WRT III, Part 2: The Park of Parks

2 Aug

The object of my road trip this year is Yellowstone National Park, and along with Uncle Bob, cousin Rob, cousin Alex, and family friend Amy, we’re set to eat up as much of it as we can in a week. Yellowstone was the world’s first national park, formed in 1872 during the presidency of Ulysses S. Grant. That age is obvious at Fort Yellowstone in Mammoth Springs, the first settlement beyond the iconic Roosevelt Arch gateway in Gardiner, Montana: it still looks like the army installation it was when the cavalry defended the park’s borders in the days before the National Park Service. Its stately buildings stand in tribute to General Philip Sheridan, one of those complicated figures of American history who was a central figure in smashing the Confederacy and in the preservation of Yellowstone who also oversaw the systematic destruction of Native American independence in the West.

Yellowstone’s age allows a visitor to see the changing beliefs in conservation since the first wagon parties of tourists made their way west and the army enforced its borders by the barrel of the gun. A generation later, Yellowstone’s guardians threw up massive lodges beside some of its largest attractions, with stately hotels looming over Old Faithful and Yellowstone Lake to house the adventurers who came by train. By the 1950s, the Park Service realized that, no matter how tasteful, putting these behemoths on top of attractions wasn’t the brightest idea, and built out its road network to reflect the automobile era. The new Canyon Village is set tastefully back from the canyon but is a relic of that era’s architecture, at once fascinating and rather ugly. Sweeping wildfires in the late 80s prompted more rebuilds, along with new theories of forest management and recognition that humans can only manage so much.

At times, Yellowstone feels like a commercial for the entire National Park system. One short hike along the Yellowstone River evokes the depths of the Grand Canyon of the Colorado, a waterfall higher than Niagara Falls, the hoodoos of Bryce, and the red and green cliffs of Zion, and the Black Canyon of the Gunnison. The Upper Geyser Basin alone, which is one of many geyser basins in the park, is home to over half of the world’s active geysers; to the east, the Hayden Valley is the epicenter of the largest big game preserve in the lower 48 states. If that isn’t enough, the park sits atop one of the two largest supervolcanoes in the world, a pulsing magma chamber at the heart of North America that could just kill us all if it ever decides to blow its top. This park is a natural wonder on a scale few others can match, and while many parks can outdo it in some aspects, none can outdo it in all.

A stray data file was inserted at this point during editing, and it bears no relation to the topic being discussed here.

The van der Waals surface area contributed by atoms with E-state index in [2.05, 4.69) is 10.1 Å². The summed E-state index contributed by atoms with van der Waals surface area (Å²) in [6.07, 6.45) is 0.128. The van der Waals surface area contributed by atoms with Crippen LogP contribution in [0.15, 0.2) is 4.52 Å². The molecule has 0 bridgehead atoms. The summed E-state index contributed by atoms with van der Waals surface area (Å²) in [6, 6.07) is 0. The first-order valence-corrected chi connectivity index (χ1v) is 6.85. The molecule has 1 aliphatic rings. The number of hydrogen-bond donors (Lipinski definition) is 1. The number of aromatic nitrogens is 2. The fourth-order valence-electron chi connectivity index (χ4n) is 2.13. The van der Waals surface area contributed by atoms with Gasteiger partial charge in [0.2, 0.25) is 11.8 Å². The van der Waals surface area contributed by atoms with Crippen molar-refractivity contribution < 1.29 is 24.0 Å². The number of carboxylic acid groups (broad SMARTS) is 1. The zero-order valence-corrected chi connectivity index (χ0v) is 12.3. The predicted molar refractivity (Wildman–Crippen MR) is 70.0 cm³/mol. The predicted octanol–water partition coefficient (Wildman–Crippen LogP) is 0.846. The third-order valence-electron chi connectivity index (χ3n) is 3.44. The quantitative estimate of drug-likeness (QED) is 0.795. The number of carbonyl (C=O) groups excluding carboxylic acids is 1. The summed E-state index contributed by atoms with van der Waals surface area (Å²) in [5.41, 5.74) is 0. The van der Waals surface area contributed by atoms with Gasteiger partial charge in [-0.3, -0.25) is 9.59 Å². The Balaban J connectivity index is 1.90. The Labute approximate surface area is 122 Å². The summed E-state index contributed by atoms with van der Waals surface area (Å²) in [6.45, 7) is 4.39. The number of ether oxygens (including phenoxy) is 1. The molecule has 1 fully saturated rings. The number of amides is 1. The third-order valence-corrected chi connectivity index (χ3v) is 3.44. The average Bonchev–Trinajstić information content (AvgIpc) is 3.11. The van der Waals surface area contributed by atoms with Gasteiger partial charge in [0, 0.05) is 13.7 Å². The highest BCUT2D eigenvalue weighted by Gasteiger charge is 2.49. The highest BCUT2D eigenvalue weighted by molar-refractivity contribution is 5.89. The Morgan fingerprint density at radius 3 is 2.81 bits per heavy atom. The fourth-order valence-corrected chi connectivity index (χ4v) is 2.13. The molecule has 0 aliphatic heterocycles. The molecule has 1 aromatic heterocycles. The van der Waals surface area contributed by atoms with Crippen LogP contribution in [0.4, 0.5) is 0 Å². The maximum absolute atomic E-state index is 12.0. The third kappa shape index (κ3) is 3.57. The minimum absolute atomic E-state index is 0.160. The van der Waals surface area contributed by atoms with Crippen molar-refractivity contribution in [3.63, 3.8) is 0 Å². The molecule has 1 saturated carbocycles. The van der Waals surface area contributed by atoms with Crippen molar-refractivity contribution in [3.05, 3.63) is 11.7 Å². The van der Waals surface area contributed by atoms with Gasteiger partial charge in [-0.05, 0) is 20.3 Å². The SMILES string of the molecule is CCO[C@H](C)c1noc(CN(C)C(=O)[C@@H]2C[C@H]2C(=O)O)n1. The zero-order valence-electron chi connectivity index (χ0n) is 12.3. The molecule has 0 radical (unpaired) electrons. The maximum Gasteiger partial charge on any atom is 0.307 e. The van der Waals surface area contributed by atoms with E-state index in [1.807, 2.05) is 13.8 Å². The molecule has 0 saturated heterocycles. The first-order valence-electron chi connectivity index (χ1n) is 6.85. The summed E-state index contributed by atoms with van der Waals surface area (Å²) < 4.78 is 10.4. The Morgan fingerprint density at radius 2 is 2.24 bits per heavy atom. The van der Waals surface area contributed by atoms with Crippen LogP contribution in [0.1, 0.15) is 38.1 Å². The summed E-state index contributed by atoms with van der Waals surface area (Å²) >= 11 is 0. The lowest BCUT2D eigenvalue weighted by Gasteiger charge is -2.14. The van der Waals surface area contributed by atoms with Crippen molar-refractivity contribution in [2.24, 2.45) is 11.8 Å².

The park is often crowded, though a ranger at Old Faithful tells Bob and Amy numbers are way down, a trend likely spurred by a complete lack of international travelers due to Covid-19. Not only are foreigners often legion in national parks, they also tend to be more intrepid than Americans and venture beyond main attractions. Even as a massive parking lot next to Old Faithful fills and the crowds spread their way along the Grand Canyon and wildlife-induced traffic jams clog its roads, we never feel great unease, and a few steps into the woods usually does away with the crowds. On the middle two days of the backpacking trip we encounter all of three other hiking parties, and there are far more remote corners of the Yellowstone backcountry than the part we visit on this trip. Solitude is available if one knows where to look, and this crew has some experience on that front.

Our destination for the first three nights in the park is the Black Canyon of the Yellowstone, a hike that will take us down the river’s lesser-known but still stunning canyon in the park. Our road into Yellowstone takes us up the Paradise Valley, which heads from I-94 in Livingston to the park’s northern gate in Gardiner, where the trail will dump us at the end. We leave my car at a campground on a steep peak above Gardiner and caravan with the other two to the Hellroaring trailhead along a ridge overlooking the Yellowstone. Both the road and the first stages of the hike take us through a dozen microclimates: river canyon, alpine meadow, boreal forest, barren plateau, seasonal ponds. We dodge the deer, holster up our bear spray, and immediately work our way down to a solid suspension bridge over the river.

Hiking with this crew has little in common with my solitary forays along the Superior Hiking Trail. When I go by myself, it’s a spare operation built for speed, an intense pace with few breaks, my movements machine-like to a fault. Here, we hike at a sustainable pace, and the steady chatter keeps us going. Rob, a Bay Area engineer, educates us on the intricacies of digital imaging; Alex, fresh off a weekend of sunburn in Door County, Wisconsin and afflicted by allergies, bears the brunt of most of the trip’s indignities. (The collections of tissues and flaking skin in the tent we share are a sight to behold.) Bob, who has the organization of these trips down to an art, offers his endorsements of some of our new gear, while Amy provides the necessary morale boosts. We follow deliberate packing and repacking processes and stop to gain intel from backpackers heading the other direction, who warn of a recent grizzly attack up Hellroaring Creek and a black bear running through their camp. We pass through pine forests and open sagebrush meadows, scan these expanses for big game but come up empty.

We come to the ford over Hellroaring Creek, which is wide, icy, and has a current that shows how it got its name. There’s a bridge a couple miles upstream, but a party we’d met at the suspension bridge say the trail to it grows hard to follow. After some scouting, we decide the way straight across is as good as any and pick our way through the rushing creek. The trail is harder to pick up on the opposite bank, and a lone bison down by the creek also forces a detour, but in time we find a halfhearted trail down the Hellroaring to its confluence with the Yellowstone, where we camp the first night. It is a stunning setting. The Hellroaring pours down its cataracts to the end, but the Yellowstone rushes even faster, and Amy uses her experience from her whitewater days to scout out lines through the rapids. We set up camp, with the tents up on a ridge away from our kitchen area just above the river, and we dip our feet in a pool off the creek. Over a bourbon happy hour and a freeze-dried dinner we solve most of the world’s problems before a mosquito attack leads us to beat an early retreat to our tents, stuck up awake for a few hours until it cools enough to put on the warm clothing we’ll need for the lower late night temperatures at this elevation.